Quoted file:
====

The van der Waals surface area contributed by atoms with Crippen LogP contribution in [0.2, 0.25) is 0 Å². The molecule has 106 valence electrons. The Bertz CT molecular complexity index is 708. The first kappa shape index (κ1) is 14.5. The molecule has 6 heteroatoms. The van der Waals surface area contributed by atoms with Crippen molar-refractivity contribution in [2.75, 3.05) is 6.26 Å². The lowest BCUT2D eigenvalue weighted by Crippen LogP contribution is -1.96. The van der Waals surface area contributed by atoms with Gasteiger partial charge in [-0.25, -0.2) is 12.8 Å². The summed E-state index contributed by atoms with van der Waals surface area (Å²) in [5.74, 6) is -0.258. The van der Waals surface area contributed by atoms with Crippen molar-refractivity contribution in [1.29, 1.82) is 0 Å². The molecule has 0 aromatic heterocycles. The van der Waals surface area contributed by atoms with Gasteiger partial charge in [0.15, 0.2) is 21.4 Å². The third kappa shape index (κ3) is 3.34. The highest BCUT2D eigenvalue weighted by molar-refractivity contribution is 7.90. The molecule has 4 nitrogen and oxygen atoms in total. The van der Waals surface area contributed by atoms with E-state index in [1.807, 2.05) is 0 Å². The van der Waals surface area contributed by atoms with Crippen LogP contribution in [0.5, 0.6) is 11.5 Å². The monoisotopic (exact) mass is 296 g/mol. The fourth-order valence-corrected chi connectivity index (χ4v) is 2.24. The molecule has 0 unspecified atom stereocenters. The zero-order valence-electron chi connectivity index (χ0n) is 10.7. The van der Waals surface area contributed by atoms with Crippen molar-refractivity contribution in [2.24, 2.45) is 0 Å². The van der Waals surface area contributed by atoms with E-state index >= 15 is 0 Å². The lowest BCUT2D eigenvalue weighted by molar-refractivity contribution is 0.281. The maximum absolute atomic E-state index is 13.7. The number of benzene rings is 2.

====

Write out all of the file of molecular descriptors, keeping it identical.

The van der Waals surface area contributed by atoms with Crippen LogP contribution in [0.2, 0.25) is 0 Å². The molecule has 106 valence electrons. The Bertz CT molecular complexity index is 708. The first kappa shape index (κ1) is 14.5. The molecule has 6 heteroatoms. The van der Waals surface area contributed by atoms with Crippen molar-refractivity contribution in [2.75, 3.05) is 6.26 Å². The lowest BCUT2D eigenvalue weighted by Crippen LogP contribution is -1.96. The van der Waals surface area contributed by atoms with Gasteiger partial charge in [-0.25, -0.2) is 12.8 Å². The summed E-state index contributed by atoms with van der Waals surface area (Å²) in [5.74, 6) is -0.258. The van der Waals surface area contributed by atoms with Crippen molar-refractivity contribution in [1.29, 1.82) is 0 Å². The molecule has 0 aromatic heterocycles. The van der Waals surface area contributed by atoms with Gasteiger partial charge in [0.15, 0.2) is 21.4 Å². The third kappa shape index (κ3) is 3.34. The highest BCUT2D eigenvalue weighted by molar-refractivity contribution is 7.90. The molecule has 4 nitrogen and oxygen atoms in total. The van der Waals surface area contributed by atoms with E-state index in [1.807, 2.05) is 0 Å². The van der Waals surface area contributed by atoms with Crippen LogP contribution in [0.5, 0.6) is 11.5 Å². The monoisotopic (exact) mass is 296 g/mol. The fourth-order valence-corrected chi connectivity index (χ4v) is 2.24. The molecule has 0 unspecified atom stereocenters. The zero-order valence-electron chi connectivity index (χ0n) is 10.7. The van der Waals surface area contributed by atoms with Crippen molar-refractivity contribution in [2.24, 2.45) is 0 Å². The van der Waals surface area contributed by atoms with E-state index >= 15 is 0 Å². The lowest BCUT2D eigenvalue weighted by molar-refractivity contribution is 0.281. The maximum absolute atomic E-state index is 13.7. The number of benzene rings is 2.